The Seventh Circuit Court of Appeals recently invalidated a nationwide settlement agreement covering six consumer fraud class actions (“Settlement Agreement”) brought against NBTY, Inc., Rexall Sundown, Inc., and Target Corporation (“Defendants”). See Pearson v. NBTY, Inc., No. 14-1198 (decided Nov. 19, 2014). Each case was premised on Defendants’ allegedly deceptive marketing and sale of glucosamine supplements, which are marketed as promoting joint health.

Background

Defendants are in the business of marketing, selling, and distributing a line of joint-health dietary supplements, the active ingredient of which was glucosamine. Plaintiffs sued after they purchased and allegedly used the dietary supplements as directed but did not experience any of the promised health benefits as represented on the packaging. (See Case No. 11-7975 (N.D. Ill.), Jan. 3, 2014 Mem. Op. & Order at 2, Dkt. No. 143). Plaintiffs also claimed that they later learned of several studies which suggested that glucosamine was ineffective at relieving or curing joint related ailments. (Id.) Plaintiffs sought damages in the amount of the purchase price of the products.

On April 15, 2013, the parties executed the Settlement Agreement, which covered approximately 12 million class members and provided for a total fund of $20.2 Million, only $2M of which was guaranteed to be paid to class members. (Id. at 6). On the other hand, $4.5 Million was guaranteed to class counsel for their fees. (Id.)  The balance, less notice and administrative costs, would revert to defendants. Theoretically, each class member could receive $3 for an undocumented purchase and $50 for a documented purchase. (Id.) As is common in consumer class actions with individual relief of small value, however, the settlement resulted in a very low claim rate. (Id. at 14). As of the claims deadline, only 0.25% of the proposed settlement class returned claims, totaling $865,284 (Id. at 14). The remaining $1,134,716 of the guaranteed fund of $2M was to be remitted in cy pres to an educational foundation. (Id.).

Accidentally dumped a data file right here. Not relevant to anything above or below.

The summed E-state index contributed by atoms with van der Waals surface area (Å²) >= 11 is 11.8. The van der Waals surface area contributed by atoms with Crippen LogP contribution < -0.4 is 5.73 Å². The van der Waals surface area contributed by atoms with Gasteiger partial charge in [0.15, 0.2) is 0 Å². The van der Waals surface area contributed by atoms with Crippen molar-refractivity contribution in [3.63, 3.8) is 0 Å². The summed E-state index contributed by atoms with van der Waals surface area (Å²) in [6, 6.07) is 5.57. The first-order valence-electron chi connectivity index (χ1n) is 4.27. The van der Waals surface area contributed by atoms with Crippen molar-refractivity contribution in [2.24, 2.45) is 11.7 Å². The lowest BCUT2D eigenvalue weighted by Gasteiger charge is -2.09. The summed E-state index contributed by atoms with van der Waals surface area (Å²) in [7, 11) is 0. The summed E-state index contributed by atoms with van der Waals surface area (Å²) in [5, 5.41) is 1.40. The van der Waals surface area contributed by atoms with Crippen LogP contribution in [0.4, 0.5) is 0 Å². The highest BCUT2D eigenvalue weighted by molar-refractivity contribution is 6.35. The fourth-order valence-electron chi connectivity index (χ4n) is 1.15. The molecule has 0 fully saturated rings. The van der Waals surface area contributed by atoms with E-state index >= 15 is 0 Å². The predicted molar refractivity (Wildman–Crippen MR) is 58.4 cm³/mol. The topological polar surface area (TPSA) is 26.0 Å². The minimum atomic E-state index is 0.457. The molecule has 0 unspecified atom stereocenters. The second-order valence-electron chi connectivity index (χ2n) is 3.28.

When Plaintiffs’ moved for Final Approval, certain class members objected, arguing that the settlement agreement was not “fair, adequate and reasonable” within the meaning of Federal Rule of Civil Procedure 23(h) given that class members was receiving less than $1 Million dollars, approximately 4% of the settlement fund, while class counsel was receiving $4.5 Million. (Id. at 9.)

On January 3, 2014, the District Court for the Northern District of Illinois approved the final settlement but reduced the attorneys’ fees to $1.9 Million. (Id. at 18). The objectors then appealed to the Seventh Circuit.

Appellate Review

The objectors’ opening brief asserts that “[t]he self-dealing here not only included a disproportionate fee, but a clear sailing agreement and a segregated fund for the proposed attorneys’ fees that would revert to the defendant here rather than the class.” (Opening Brief of Appellants at 18.) The objectors argued that this unfairly insulated the fee request from scrutiny and forced them to object to the settlement in order to challenge the fee award. (Id.) Appellants maintained that, while in hindsight the fee award exceeded the benefit to the class, that did not make the settlement per se unfair or show collusion or self-dealing. (Response Brief at 20-23.)